I have written before aboutleading pedestrian crossing intervals for pedestrian crossings. Last summer I wrote about New York City’s successful implementation of themwhich has resulted in a 40 percent decrease in pedestrian and cyclist injuries, and a decline in deaths.
It’s a very simple concept. For a nominal cost of $1,200 per intersection, crossing lights are reprogrammed to give pedestrians a seven to ten second start (in New York City) to cross the street before vehicular traffic is allowed to proceed through a crosswalk. There are over 100 of these leading pedestrian crossing intervals installed in New York City where their transportation policies prioritize the safety of walkers over vehicular movement.
Carlito Pablo in the Georgia Straight has taken a look at the City of Vancouver’s Transportation Plan that notes that 75 percent of Vancouver’s vehicular collisions with pedestrians happen at intersections. In his article he wonders why the City is not looking at implementing more of these leading pedestrian intervals to stop injuries and save lives.
“Other major North American cities have adopted a timing option for traffic signals in a bid to reduce risks for people on foot…It reinforces a pedestrian’s right of way, and makes a walker more visible.”
Pablo points out that while Vancouver has four leading pedestrian intervals installed at crossings, these are all just in the testing phase. Compare that to Toronto who is planning for 80 of these intervals. And then there is New York City that have a whopping 2,238 leading pedestrian intervals at intersections.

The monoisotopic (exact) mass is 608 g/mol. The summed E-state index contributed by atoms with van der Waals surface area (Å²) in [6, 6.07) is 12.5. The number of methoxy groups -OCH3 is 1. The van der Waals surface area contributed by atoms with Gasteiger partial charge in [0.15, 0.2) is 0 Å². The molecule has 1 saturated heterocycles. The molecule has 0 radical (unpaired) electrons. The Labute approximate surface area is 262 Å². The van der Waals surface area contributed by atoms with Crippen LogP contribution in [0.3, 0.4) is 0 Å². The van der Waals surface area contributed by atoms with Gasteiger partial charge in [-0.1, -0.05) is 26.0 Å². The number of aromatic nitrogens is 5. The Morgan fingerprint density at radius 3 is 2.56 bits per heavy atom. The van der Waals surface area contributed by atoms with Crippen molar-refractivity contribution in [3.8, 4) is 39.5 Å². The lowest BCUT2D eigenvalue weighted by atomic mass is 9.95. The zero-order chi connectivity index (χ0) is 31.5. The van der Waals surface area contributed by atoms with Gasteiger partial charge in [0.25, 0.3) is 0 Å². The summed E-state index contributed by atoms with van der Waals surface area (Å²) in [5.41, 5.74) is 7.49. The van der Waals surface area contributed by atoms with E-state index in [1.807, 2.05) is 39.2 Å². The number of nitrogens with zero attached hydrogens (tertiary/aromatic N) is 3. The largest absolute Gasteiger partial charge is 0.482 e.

NACTO, the National Association of City Transportation Officials have deemed that using these pedestrian intervals can reduce crashes by sixty percent. That is a whole lot of injuries prevented and lives saved.
Now here is what is funny about Vancouver’s slow adoption of something that has been proven to be more effective everywhere else. Vancouver’s 2012 Pedestrian Safety Study identified that the majority of crashes involving pedestrians happened at signalized intersections, even though they are less than 4 percent of all Vancouver intersections. The most common driver crash error was turning left, with most of those drivers not yielding to pedestrians in the crosswalk when they had the right of way.
Those injuries and deaths would be substantially mitigated with a leading pedestrian interval with walkers being given a head start to cross the street with no vehicular interference. This would also be helpful to people with accessibility issues and mobility aids who are 35 percent more likely to be crashed into while crossing. That Vancouver Pedestrian Safety Study recommended implementing leading pedestrian intervals at intersections. That recommendation was also echoed in the City’s 2040 Transportation Plan.
You can find the City’s “pilot’ leading pedestrian interval at Davie and Burrard Streets. Last year “test” leading pedestrian intervals were implemented at Thurlow and Pacific Streets, Granville and Smithe Streets, and Great Northern Way and Carolina Street. That is all there is in the City of Vancouver.
Respected City of Vancouver transportation engineer Winston Chou estimates that these installations have reduced pedestrian vehicular crashes by 12 to 19 percent. If that is so, what push from the public is needed to implement these at signalized intersections across the city? Kudos to Carlos Pablito for following up on the need for the universal application of the leading pedestrian interval in the City of Vancouver. Every life should matter.
Here is a YouTube video showing how the leading pedestrian interval works on a New York City intersection.